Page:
decided to follow the advice of Palestinian colleagues who unanimously
agreed that he should not attend.

Hawking's decision met with abusive responses on Facebook, with many
commentators focusing on his physical condition, and some accusing him
of antisemitism.

By participating in the boycott, Hawking joins a small but growing list
of British personalities who have turned down invitations to visit
Israel, including Elvis Costello, Roger Waters, Brian Eno, Annie Lennox
and Mike Leigh.

However, many artists, writers and academics have defied and even
denounced the boycott, calling it ineffective and selective. Ian McEwan,
who was awarded the Jerusalem Prize in 2011, responded to critics by
saying: "If I only went to countries that I approve of, I probably would
never get out of bed … It's not great if everyone stops talking."

Noam Chomsky, a prominent supporter of the Palestinian cause, has said
that he supports the "boycott and divestment of firms that are carrying
out operations in the occupied territories" but that a general boycott
of Israel is "a gift to Israeli hardliners and their American supporters".

Hawking has visited Israel four times in the past. Most recently, in
2006, he delivered public lectures at Israeli and Palestinian
universities as the guest of the British embassy in Tel Aviv. At the
time, he said he was "looking forward to coming out to Israel and the
Palestinian territories and excited about meeting both Israeli and
Palestinian scientists".

Since then, his attitude to Israel appears to have hardened. In 2009,
Hawking denounced Israel's three-week attack on Gaza, telling Riz Khan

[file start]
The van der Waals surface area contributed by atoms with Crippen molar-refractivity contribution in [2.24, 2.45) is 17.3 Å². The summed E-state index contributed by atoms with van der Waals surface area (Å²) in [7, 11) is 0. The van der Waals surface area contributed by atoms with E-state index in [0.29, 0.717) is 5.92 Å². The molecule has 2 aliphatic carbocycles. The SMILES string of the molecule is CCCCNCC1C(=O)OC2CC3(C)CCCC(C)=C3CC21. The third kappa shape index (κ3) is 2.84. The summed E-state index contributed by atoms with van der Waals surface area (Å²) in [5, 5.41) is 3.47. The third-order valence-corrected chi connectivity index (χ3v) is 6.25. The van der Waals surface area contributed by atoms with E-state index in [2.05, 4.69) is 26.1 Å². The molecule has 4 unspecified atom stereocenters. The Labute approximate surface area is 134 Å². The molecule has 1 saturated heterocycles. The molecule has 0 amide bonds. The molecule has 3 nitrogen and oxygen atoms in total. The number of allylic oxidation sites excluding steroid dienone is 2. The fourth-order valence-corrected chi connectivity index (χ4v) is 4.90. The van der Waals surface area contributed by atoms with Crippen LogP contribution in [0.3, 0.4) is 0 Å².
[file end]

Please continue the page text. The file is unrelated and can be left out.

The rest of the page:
on Al-Jazeera that Israel's response to rocket fire from Gaza was "plain
out of proportion … The situation is like that of South Africa before
1990 and cannot continue."

Israel Maimon, chairman of the presidential conference said: "This
decision is outrageous and wrong.

"The use of an academic boycott against Israel is outrageous and
improper, particularly for those to whom the spirit of liberty is the
basis of the human and academic mission. Israel is a democracy in which
everyone can express their opinion, whatever it may be. A boycott
decision is incompatible with open democratic discourse."

In 2011, the Israeli parliament passed a law making a boycott call by an
individual or organisation a civil offence which can result in
compensation liable to be paid regardless of actual damage caused. It
defined a boycott as "deliberately avoiding economic, cultural or
academic ties with another person or another factor only because of his
ties with the State of Israel, one of its institutions or an area under
its control, in such a way that may cause economic, cultural or academic

• This article was amended on 8 May 2013. The original described Hawking